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Quick Look: 2009 BMW X6

Interesting crossover SUV. Different. Sporty. Pointless.

by Autobytel Staff
October 23, 2008

Introduced late in 2008, the 2009 BMW X6 is unchanged. You get the same choice of twin-turbocharged six- or eight-cylinder engines, automatic transmissions, four-only seating and outrageous styling as you did last year.

No. The BMW X6 does a number of things well, but nothing better than many of its stablemates: An X5 has handling that's almost as good but with more passenger and cargo room. A 3 Series handles better. A Z4 looks better. All of them are less expensive than the 2009 BMW X6, too.

BMW is crossover-crazy these days, and it is insisting on making a crossover SUV for everyone. The BMW X6 is intended to appeal to those who want a crossover SUV, but don't really need the kind of utility many crossovers offer. It's a little oxymoronic, and so is the official name: This four-door hatchback is called a "sports activity coupe" in BMW parlance.

The two biggest competitors for the 2009 BMW X6 come from somewhat surprising places. The first is the Infiniti FX, which also comes in six-cylinder and V-8 versions and sacrifices utility for performance, albeit not to the extent of the X6. The other is the BMW X5, which offers up a similar array of powertrains, more cargo and passenger room, and usable cargo space to boot.


The 2009 BMW X6 is a crossover SUV that sacrifices much in the way of utility for driver satisfaction. The problem is that it sacrifices too much for too little gain, and there are better vehicles to satisfy your desires, even in BMW's own lineup.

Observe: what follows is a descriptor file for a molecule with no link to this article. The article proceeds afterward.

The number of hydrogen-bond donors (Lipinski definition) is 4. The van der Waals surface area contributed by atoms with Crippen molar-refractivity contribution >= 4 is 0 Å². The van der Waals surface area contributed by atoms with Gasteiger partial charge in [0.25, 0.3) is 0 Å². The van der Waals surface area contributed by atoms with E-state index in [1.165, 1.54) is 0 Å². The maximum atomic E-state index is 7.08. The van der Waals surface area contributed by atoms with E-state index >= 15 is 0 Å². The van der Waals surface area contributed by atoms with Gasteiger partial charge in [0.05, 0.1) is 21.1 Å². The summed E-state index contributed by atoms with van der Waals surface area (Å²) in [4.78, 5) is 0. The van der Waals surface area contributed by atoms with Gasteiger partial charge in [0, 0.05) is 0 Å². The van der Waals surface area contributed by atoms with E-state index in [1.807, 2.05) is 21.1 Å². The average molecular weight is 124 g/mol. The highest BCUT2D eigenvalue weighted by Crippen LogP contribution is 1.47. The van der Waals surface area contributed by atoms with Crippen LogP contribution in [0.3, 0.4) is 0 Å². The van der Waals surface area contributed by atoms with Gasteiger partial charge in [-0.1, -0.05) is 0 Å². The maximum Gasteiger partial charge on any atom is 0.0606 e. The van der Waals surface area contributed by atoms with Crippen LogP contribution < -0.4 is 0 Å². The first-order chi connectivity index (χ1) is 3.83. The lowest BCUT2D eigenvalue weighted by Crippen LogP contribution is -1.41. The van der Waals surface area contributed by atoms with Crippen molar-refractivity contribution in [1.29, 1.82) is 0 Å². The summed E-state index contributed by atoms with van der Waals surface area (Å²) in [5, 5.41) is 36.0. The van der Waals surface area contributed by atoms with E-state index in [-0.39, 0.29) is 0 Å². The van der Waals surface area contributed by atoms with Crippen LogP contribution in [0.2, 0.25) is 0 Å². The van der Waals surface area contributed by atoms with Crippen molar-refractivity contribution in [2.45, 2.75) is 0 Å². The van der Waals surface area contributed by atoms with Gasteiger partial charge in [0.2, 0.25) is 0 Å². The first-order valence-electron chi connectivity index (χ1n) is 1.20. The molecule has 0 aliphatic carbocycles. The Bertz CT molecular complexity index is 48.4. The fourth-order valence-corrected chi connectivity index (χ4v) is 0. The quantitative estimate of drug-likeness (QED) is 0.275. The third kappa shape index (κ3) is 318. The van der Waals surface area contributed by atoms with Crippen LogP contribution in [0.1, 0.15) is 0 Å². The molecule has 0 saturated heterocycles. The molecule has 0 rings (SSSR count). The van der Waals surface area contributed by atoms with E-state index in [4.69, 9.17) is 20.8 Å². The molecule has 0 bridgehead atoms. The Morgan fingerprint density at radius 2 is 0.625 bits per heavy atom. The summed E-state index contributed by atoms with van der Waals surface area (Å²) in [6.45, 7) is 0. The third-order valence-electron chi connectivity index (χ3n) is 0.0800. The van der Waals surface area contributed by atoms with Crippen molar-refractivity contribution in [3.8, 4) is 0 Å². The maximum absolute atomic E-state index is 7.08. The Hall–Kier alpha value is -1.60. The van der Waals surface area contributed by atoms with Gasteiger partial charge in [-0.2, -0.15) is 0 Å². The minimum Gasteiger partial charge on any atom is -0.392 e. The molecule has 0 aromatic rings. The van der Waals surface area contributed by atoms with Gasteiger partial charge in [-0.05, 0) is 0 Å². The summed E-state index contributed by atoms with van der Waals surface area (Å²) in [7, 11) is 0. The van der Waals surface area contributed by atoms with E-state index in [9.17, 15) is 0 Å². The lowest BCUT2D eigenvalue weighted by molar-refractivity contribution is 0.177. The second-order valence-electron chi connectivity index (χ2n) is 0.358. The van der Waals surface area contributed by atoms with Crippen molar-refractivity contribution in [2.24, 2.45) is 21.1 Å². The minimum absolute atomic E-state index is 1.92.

The 2009 BMW X6 comes in two different configurations. The X6 xDrive35i starts at $56,325, including the $825 destination charge. That gets you a 300-horsepower twin-turbocharged inline six-cylinder engine connected to a six-speed automatic transmission and full-time all-wheel drive. The next level up is the xDrive50i, costing $67,025 with destination, and boasting a twin-turbocharged 4.4-liter V-8 engine that puts out 400 horsepower, connected to a similar automatic and all-wheel drive system.

Both vehicles come standard with stability control, high-intensity adaptive headlights, keyless entry with pushbutton ignition, leather upholstery, and high-end audio systems. Optional are a cold-weather package ($1,250), a Sport Package ($3,200 on the xDrive50i; $3,700 on the xDrive35i), and a $2,200 Premium Package. Go crazy with the options, and it'd be easy to push the X6's price well into the stratosphere.

With a small interior, not-very-useful cargo area and styling that's hard to swallow for many, the 2009 BMW X6 is something of a conundrum. It does nothing particularly special, with many other BMWs offering just as much utility and/or handling for quite a bit less money. While it's nice enough to drive, we think there are better values out there.

By Keith Buglewicz Photo credit: Oliver Bentley


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